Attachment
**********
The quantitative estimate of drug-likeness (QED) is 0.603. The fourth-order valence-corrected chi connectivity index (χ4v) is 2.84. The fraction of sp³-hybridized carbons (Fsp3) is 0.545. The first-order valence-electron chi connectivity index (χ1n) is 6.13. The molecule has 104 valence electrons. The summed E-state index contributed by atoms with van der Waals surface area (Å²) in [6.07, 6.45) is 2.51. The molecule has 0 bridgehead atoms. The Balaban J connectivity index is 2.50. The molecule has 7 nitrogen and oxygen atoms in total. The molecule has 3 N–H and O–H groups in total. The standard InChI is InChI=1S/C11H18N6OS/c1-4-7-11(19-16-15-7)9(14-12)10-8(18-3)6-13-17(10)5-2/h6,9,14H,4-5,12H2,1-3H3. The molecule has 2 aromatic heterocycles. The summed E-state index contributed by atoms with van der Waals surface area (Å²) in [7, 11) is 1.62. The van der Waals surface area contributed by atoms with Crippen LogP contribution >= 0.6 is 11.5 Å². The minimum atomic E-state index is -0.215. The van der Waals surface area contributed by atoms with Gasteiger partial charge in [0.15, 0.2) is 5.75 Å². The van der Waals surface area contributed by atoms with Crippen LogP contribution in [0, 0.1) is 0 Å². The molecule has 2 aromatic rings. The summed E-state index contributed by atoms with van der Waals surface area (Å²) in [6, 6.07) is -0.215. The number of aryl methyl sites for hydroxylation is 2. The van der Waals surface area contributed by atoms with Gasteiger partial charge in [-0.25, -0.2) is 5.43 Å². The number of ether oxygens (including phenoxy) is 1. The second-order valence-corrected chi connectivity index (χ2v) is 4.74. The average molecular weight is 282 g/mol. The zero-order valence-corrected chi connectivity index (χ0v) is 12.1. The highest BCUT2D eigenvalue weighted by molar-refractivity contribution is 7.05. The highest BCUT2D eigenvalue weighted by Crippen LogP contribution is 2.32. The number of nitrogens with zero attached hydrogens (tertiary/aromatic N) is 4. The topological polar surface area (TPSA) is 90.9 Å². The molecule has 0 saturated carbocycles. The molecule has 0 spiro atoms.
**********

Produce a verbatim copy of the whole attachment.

The quantitative estimate of drug-likeness (QED) is 0.603. The fourth-order valence-corrected chi connectivity index (χ4v) is 2.84. The fraction of sp³-hybridized carbons (Fsp3) is 0.545. The first-order valence-electron chi connectivity index (χ1n) is 6.13. The molecule has 104 valence electrons. The summed E-state index contributed by atoms with van der Waals surface area (Å²) in [6.07, 6.45) is 2.51. The molecule has 0 bridgehead atoms. The Balaban J connectivity index is 2.50. The molecule has 7 nitrogen and oxygen atoms in total. The molecule has 3 N–H and O–H groups in total. The standard InChI is InChI=1S/C11H18N6OS/c1-4-7-11(19-16-15-7)9(14-12)10-8(18-3)6-13-17(10)5-2/h6,9,14H,4-5,12H2,1-3H3. The molecule has 2 aromatic heterocycles. The summed E-state index contributed by atoms with van der Waals surface area (Å²) in [7, 11) is 1.62. The van der Waals surface area contributed by atoms with Crippen LogP contribution >= 0.6 is 11.5 Å². The minimum atomic E-state index is -0.215. The van der Waals surface area contributed by atoms with Gasteiger partial charge in [0.15, 0.2) is 5.75 Å². The van der Waals surface area contributed by atoms with Crippen LogP contribution in [0, 0.1) is 0 Å². The molecule has 2 aromatic rings. The summed E-state index contributed by atoms with van der Waals surface area (Å²) in [6, 6.07) is -0.215. The number of aryl methyl sites for hydroxylation is 2. The van der Waals surface area contributed by atoms with Gasteiger partial charge in [-0.25, -0.2) is 5.43 Å². The number of ether oxygens (including phenoxy) is 1. The second-order valence-corrected chi connectivity index (χ2v) is 4.74. The average molecular weight is 282 g/mol. The zero-order valence-corrected chi connectivity index (χ0v) is 12.1. The highest BCUT2D eigenvalue weighted by molar-refractivity contribution is 7.05. The highest BCUT2D eigenvalue weighted by Crippen LogP contribution is 2.32. The number of nitrogens with zero attached hydrogens (tertiary/aromatic N) is 4. The topological polar surface area (TPSA) is 90.9 Å². The molecule has 0 saturated carbocycles. The molecule has 0 spiro atoms.